Emilia Linda Heinrich
We fight our insignificance – Birth, School, Work, Death
It’s the early Eighties in the West German province and Frieder has just tried to kill himself. To stop him trying again, his best friends move in with him, in his grandfather’s empty house. Six of them in ‘Auerhaus’ – then ‘Our House’ by Madness plays with fluctuating volume on the radio: ‘We would have such a very good time, such a fine time, such a happy time and I remember how we’d play simply waste the day away’.
There are barely any rules at Auerhaus, except that any stolen money must be declared and pooled to boost the household budget. Alongside A Level revision they throw parties, and they experiment with drugs and free love because “Love isn’t a cake that gets smaller when it’s shared.”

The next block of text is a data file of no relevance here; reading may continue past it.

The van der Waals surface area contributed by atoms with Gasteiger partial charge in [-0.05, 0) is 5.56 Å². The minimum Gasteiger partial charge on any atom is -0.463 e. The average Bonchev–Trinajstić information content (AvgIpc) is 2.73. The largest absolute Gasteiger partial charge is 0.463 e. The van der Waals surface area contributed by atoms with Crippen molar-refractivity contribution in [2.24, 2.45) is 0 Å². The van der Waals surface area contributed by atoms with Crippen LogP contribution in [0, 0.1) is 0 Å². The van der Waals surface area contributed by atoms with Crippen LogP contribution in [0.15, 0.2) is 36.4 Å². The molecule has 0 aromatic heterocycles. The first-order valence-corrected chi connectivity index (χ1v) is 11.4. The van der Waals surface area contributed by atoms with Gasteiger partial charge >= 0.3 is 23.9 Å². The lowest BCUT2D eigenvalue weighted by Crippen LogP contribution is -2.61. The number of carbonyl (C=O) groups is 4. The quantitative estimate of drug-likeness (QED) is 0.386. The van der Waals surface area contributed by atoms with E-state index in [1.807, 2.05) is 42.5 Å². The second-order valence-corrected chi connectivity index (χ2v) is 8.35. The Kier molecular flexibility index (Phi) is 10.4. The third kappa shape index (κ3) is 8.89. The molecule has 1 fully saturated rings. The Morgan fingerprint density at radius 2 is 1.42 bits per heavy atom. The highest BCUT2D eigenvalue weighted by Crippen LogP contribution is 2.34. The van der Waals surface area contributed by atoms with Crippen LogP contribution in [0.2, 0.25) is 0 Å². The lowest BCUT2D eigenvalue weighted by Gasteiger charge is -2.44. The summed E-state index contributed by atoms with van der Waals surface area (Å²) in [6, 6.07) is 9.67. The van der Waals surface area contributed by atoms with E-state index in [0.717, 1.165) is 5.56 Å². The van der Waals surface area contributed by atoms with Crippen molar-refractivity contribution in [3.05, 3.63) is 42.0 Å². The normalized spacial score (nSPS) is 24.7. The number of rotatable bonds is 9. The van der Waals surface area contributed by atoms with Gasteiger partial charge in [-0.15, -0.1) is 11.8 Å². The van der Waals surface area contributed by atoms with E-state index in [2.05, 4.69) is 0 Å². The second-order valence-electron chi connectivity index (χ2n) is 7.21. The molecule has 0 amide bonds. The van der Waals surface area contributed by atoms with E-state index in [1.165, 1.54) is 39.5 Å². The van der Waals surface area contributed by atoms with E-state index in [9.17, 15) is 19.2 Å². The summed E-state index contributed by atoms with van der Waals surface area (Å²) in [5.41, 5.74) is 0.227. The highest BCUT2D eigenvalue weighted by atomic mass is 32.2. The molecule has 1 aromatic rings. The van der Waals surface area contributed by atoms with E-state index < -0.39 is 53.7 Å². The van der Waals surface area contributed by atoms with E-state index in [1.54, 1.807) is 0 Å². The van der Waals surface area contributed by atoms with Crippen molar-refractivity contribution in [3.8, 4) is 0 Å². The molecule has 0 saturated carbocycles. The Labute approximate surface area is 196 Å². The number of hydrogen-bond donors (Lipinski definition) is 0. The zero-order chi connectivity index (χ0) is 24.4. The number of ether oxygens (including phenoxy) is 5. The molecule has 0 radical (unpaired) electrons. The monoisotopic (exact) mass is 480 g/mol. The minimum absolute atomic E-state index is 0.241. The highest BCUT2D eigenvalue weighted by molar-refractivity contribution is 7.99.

‘Auerhaus’ celebrates the innocence of the province, of youth and of the moment. But above all it celebrates community. It vocalises a whole generation’s desire for freedom. The place they’re longing for is Berlin, “where the wall went somewhere through the middle.” It’s a city bustling with artists, communards, squatters and hedonists, a creative melting pot for underground life and pop culture. The aftermath of left-wing post-war ideology lingers and the German Autumn as an alternative to bourgeois life still persists in West Germany – and yet both have come to nothing.
Thalia at Gaußstraße